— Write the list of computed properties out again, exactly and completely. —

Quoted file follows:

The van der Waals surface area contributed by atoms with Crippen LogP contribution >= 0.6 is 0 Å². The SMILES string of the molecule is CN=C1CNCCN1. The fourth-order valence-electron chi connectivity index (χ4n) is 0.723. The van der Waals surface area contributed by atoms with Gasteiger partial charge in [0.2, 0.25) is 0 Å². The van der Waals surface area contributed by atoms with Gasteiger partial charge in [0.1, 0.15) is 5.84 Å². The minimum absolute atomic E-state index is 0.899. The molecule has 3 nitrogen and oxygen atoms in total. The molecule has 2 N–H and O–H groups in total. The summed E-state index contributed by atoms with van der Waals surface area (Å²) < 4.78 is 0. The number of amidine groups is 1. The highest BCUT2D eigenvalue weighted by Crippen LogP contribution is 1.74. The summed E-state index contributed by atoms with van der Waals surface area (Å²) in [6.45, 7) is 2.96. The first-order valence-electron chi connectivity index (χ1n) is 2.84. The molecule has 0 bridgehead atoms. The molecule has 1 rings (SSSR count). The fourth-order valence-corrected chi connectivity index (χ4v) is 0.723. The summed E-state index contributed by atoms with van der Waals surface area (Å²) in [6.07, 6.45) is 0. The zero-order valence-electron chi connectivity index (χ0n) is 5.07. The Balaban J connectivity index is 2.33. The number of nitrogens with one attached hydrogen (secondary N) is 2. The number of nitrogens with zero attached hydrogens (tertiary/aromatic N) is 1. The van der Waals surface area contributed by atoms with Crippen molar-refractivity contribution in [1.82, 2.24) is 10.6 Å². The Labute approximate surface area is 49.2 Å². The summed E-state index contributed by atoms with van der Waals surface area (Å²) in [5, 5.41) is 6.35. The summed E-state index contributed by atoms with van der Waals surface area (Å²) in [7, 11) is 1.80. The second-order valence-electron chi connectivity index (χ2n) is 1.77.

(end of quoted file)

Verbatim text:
The van der Waals surface area contributed by atoms with Crippen LogP contribution >= 0.6 is 0 Å². The SMILES string of the molecule is CN=C1CNCCN1. The fourth-order valence-electron chi connectivity index (χ4n) is 0.723. The van der Waals surface area contributed by atoms with Gasteiger partial charge in [0.2, 0.25) is 0 Å². The van der Waals surface area contributed by atoms with Gasteiger partial charge in [0.1, 0.15) is 5.84 Å². The minimum absolute atomic E-state index is 0.899. The molecule has 3 nitrogen and oxygen atoms in total. The molecule has 2 N–H and O–H groups in total. The summed E-state index contributed by atoms with van der Waals surface area (Å²) < 4.78 is 0. The number of amidine groups is 1. The highest BCUT2D eigenvalue weighted by Crippen LogP contribution is 1.74. The summed E-state index contributed by atoms with van der Waals surface area (Å²) in [6.45, 7) is 2.96. The first-order valence-electron chi connectivity index (χ1n) is 2.84. The molecule has 0 bridgehead atoms. The molecule has 1 rings (SSSR count). The fourth-order valence-corrected chi connectivity index (χ4v) is 0.723. The summed E-state index contributed by atoms with van der Waals surface area (Å²) in [6.07, 6.45) is 0. The zero-order valence-electron chi connectivity index (χ0n) is 5.07. The Balaban J connectivity index is 2.33. The number of nitrogens with one attached hydrogen (secondary N) is 2. The number of nitrogens with zero attached hydrogens (tertiary/aromatic N) is 1. The van der Waals surface area contributed by atoms with Crippen molar-refractivity contribution in [1.82, 2.24) is 10.6 Å². The Labute approximate surface area is 49.2 Å². The summed E-state index contributed by atoms with van der Waals surface area (Å²) in [5, 5.41) is 6.35. The summed E-state index contributed by atoms with van der Waals surface area (Å²) in [7, 11) is 1.80. The second-order valence-electron chi connectivity index (χ2n) is 1.77.